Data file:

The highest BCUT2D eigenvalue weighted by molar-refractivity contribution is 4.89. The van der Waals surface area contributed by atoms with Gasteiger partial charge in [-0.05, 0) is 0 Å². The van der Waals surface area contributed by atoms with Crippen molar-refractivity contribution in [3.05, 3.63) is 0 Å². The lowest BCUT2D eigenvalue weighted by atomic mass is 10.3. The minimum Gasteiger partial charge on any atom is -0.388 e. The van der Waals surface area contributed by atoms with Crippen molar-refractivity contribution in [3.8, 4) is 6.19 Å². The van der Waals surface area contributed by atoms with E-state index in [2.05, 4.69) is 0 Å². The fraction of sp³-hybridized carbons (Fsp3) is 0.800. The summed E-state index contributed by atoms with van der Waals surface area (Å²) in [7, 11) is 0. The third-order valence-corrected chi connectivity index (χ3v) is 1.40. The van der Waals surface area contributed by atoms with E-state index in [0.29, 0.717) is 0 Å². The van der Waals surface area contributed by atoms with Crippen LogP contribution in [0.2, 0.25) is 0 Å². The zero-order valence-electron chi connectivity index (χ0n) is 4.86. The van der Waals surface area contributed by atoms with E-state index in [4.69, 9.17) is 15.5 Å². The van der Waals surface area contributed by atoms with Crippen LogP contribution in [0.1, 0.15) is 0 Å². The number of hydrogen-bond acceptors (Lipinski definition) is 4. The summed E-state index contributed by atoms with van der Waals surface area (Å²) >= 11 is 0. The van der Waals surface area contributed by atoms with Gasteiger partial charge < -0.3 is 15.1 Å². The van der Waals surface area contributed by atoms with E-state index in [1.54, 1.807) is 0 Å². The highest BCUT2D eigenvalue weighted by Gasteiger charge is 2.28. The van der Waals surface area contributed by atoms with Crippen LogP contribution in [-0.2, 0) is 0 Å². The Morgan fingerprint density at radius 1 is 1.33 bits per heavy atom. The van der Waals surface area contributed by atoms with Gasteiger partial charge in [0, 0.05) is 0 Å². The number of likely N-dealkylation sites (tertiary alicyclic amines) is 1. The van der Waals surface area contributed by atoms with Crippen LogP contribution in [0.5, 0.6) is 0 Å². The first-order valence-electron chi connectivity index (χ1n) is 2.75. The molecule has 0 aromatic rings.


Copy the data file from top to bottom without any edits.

The highest BCUT2D eigenvalue weighted by molar-refractivity contribution is 4.89. The van der Waals surface area contributed by atoms with Gasteiger partial charge in [-0.05, 0) is 0 Å². The van der Waals surface area contributed by atoms with Crippen molar-refractivity contribution in [3.05, 3.63) is 0 Å². The lowest BCUT2D eigenvalue weighted by atomic mass is 10.3. The minimum Gasteiger partial charge on any atom is -0.388 e. The van der Waals surface area contributed by atoms with Crippen molar-refractivity contribution in [3.8, 4) is 6.19 Å². The van der Waals surface area contributed by atoms with E-state index in [2.05, 4.69) is 0 Å². The fraction of sp³-hybridized carbons (Fsp3) is 0.800. The summed E-state index contributed by atoms with van der Waals surface area (Å²) in [7, 11) is 0. The third-order valence-corrected chi connectivity index (χ3v) is 1.40. The van der Waals surface area contributed by atoms with E-state index in [0.29, 0.717) is 0 Å². The van der Waals surface area contributed by atoms with Crippen LogP contribution in [0.2, 0.25) is 0 Å². The zero-order valence-electron chi connectivity index (χ0n) is 4.86. The van der Waals surface area contributed by atoms with E-state index in [4.69, 9.17) is 15.5 Å². The van der Waals surface area contributed by atoms with Crippen LogP contribution in [0.1, 0.15) is 0 Å². The number of hydrogen-bond acceptors (Lipinski definition) is 4. The summed E-state index contributed by atoms with van der Waals surface area (Å²) >= 11 is 0. The van der Waals surface area contributed by atoms with Gasteiger partial charge < -0.3 is 15.1 Å². The van der Waals surface area contributed by atoms with E-state index in [1.54, 1.807) is 0 Å². The highest BCUT2D eigenvalue weighted by Gasteiger charge is 2.28. The van der Waals surface area contributed by atoms with Crippen LogP contribution in [-0.2, 0) is 0 Å². The Morgan fingerprint density at radius 1 is 1.33 bits per heavy atom. The van der Waals surface area contributed by atoms with Gasteiger partial charge in [0, 0.05) is 0 Å². The number of likely N-dealkylation sites (tertiary alicyclic amines) is 1. The van der Waals surface area contributed by atoms with Crippen LogP contribution in [0.5, 0.6) is 0 Å². The first-order valence-electron chi connectivity index (χ1n) is 2.75. The molecule has 0 aromatic rings.